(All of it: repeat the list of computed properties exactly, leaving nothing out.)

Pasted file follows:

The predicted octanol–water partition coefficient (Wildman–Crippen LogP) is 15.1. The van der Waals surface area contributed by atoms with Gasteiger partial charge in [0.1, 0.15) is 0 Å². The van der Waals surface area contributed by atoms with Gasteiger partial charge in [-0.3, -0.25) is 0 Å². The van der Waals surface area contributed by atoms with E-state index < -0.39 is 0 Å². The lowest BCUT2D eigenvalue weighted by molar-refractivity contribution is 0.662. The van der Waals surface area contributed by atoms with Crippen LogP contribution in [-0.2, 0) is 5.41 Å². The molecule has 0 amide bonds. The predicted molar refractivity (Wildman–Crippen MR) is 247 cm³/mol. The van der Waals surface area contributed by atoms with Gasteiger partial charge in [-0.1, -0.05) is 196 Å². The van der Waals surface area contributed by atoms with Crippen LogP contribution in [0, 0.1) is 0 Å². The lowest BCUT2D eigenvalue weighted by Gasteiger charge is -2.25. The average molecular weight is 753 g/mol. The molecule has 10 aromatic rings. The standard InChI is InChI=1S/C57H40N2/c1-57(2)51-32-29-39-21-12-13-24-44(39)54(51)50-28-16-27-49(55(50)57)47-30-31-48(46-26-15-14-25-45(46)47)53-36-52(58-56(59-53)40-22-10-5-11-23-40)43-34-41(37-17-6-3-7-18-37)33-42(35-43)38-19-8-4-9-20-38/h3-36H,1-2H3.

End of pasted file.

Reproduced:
The predicted octanol–water partition coefficient (Wildman–Crippen LogP) is 15.1. The van der Waals surface area contributed by atoms with Gasteiger partial charge in [0.1, 0.15) is 0 Å². The van der Waals surface area contributed by atoms with Gasteiger partial charge in [-0.3, -0.25) is 0 Å². The van der Waals surface area contributed by atoms with E-state index < -0.39 is 0 Å². The lowest BCUT2D eigenvalue weighted by molar-refractivity contribution is 0.662. The van der Waals surface area contributed by atoms with Crippen LogP contribution in [-0.2, 0) is 5.41 Å². The molecule has 0 amide bonds. The predicted molar refractivity (Wildman–Crippen MR) is 247 cm³/mol. The van der Waals surface area contributed by atoms with Gasteiger partial charge in [-0.1, -0.05) is 196 Å². The van der Waals surface area contributed by atoms with Crippen LogP contribution in [0, 0.1) is 0 Å². The lowest BCUT2D eigenvalue weighted by Gasteiger charge is -2.25. The average molecular weight is 753 g/mol. The molecule has 10 aromatic rings. The standard InChI is InChI=1S/C57H40N2/c1-57(2)51-32-29-39-21-12-13-24-44(39)54(51)50-28-16-27-49(55(50)57)47-30-31-48(46-26-15-14-25-45(46)47)53-36-52(58-56(59-53)40-22-10-5-11-23-40)43-34-41(37-17-6-3-7-18-37)33-42(35-43)38-19-8-4-9-20-38/h3-36H,1-2H3.